The popularity of gluten-free grains and products have been increasing in recent years. And to add to the growing list of options to choose from is an iron rich grain that's making its way from the Horn of Africa to kitchens around Australia.
Misrak Tekle runs an Ethiopian style restaurant in Melbourne.
Ms Tekle describes the early stages in the production of Injera, which include mixing a flour with water and a starter mix - made from yeast.
Teff is an iron rich grain that hails from Ethiopia, and it is the main ingredient in the country's national dish.
"This is the main food, 365 days, some people like it for breakfast," she said.
This is then kneaded into a dough and left to ferment for exactly 24 hours. The mixture is then poured onto a heated flat round plate. The end result is a flat bread, similar to a pancake. It's been consumed in the Horn of Africa for centuries.
And the recent discovery in the West of its nutritious benefits means it's now making its way into kitchens around Australia.
Andrew Dannaoui runs a health food store in Melbourne's inner west. He said he's seen a growth in demand for Teff in the last six months.
"Probably a weekly basis, we would sell something like 10 to 20 packets a week, Mr Dannaoui said.
"It sort of sells quite quickly, there's a number of people who know about it. So when we first started, we'd be lucky to sell five packets over 12 weeks, and now we're selling 10 to 20 packets per week.
"So there's definitely the demand (that) is growing. People are becoming more aware of it, and knowing a lot more about the product."
That popularity is being pushed by celebrities like Victoria Beckham and Gwyneth Paltrow who are fans.
Sue Radd is a nutrionist and dietitian at Sydney's Nutrition and Wellbeing Clinic.
"Teff is gluten free which does make it appealing to certain groups of peopleIn reality only about 1 percent of the population has coeliac disease, but there are more people these days, maybe about 10 to 15 percent of the population that are avoiding things like wheat for other reasons.
"And so Teff can be useful in that regard, and the whole category of gluten free foods is really huge at the moment and growing. To give you some indication, in the US alone, it's worth about five to ten US billion dollars," she said.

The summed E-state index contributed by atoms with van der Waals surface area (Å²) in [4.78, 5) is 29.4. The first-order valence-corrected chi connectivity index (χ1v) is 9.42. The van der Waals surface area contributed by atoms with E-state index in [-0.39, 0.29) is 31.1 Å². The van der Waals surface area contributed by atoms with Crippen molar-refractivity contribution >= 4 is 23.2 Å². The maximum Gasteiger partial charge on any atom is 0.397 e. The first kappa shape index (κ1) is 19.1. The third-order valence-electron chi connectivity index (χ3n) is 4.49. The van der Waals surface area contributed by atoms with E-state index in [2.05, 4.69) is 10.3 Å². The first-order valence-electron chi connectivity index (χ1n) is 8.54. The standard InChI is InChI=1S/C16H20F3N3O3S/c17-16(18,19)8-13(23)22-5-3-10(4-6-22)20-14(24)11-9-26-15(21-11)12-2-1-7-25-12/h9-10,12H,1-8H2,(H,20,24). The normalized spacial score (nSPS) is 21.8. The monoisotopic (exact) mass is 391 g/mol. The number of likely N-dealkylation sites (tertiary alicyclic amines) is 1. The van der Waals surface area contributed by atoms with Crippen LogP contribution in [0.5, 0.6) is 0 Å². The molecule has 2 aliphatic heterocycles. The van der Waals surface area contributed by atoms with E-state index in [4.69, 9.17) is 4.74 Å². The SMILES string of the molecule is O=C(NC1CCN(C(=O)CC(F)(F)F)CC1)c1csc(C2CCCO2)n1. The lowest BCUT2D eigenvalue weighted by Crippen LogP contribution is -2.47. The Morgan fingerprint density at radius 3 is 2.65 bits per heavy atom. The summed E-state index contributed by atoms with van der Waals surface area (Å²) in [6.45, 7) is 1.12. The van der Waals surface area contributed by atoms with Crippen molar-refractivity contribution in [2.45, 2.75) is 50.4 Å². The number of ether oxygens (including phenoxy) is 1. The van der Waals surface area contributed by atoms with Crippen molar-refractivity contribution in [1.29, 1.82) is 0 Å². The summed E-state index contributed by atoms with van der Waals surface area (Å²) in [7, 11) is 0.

Ms Radd said Teff is also nutritious and can be used for a variety of things.
"It tends to be a bit higher in a trace element called Manganese, and Copper and it does have the nutrients that all the other whole grains have, which is protein, good carbohydrates and fibre and so on. But it also includes something called resistant starch."
"Now research on all whole grains has shown that fibre and resistant starch are incredibly important for our gut our bowel, because these components promote the growth of healthy bacteria which are known to be really important for our immunity. In fact they're now saying that about 80 percent of our immunity in our body occurs at the gut level," she added.
That's something that doesn't come as a surprise to Misrak Tekle.
"People here (Australia), the majority of people, have a gluten intolerance and gluten allergies so that's the best thing for them. It would be healthier than wheat flour," said Ms Tekle.
But Sue Radd cautioned rushing to the nearest health food store to stock up on it.
"I think it's good to have a diversity of whole grains in your diet. Now whether Teff is the 'super food' or 'super grain' amongst all the other grains, that's still to be proven. Because if you look at the evidence that's out there, in terms of scientific evidence, very little research has been to date in humans looking at the effects of Teff in the body so a lot of it is evidence that's inferential," she said.
"So in other words, we've inferred that it's going to be good for the body, based on its nutritional composition. There probably is a lot more hype, marketing hype, than scientific evidence in terms of the health outcomes, but it's likely that the benefits will be there."
More than 6 million farmers in Ethiopia grow Teff. But the Ethiopian government - worried about the possibility of local stocks running out - have banned exports of the raw grain since 2006.
So expatriates here like Misrak Tekle rely on other sources.
"For now I'm getting it from Indian stores. Indians they start producing - so they start importing to Australia. So that's where we get it from," she said.
Now that Western consumers are getting a taste for Teff, the Ethiopian government is reassessing that export ban.
And local grain could be on the market one day with some Australian farmers trialling the crop.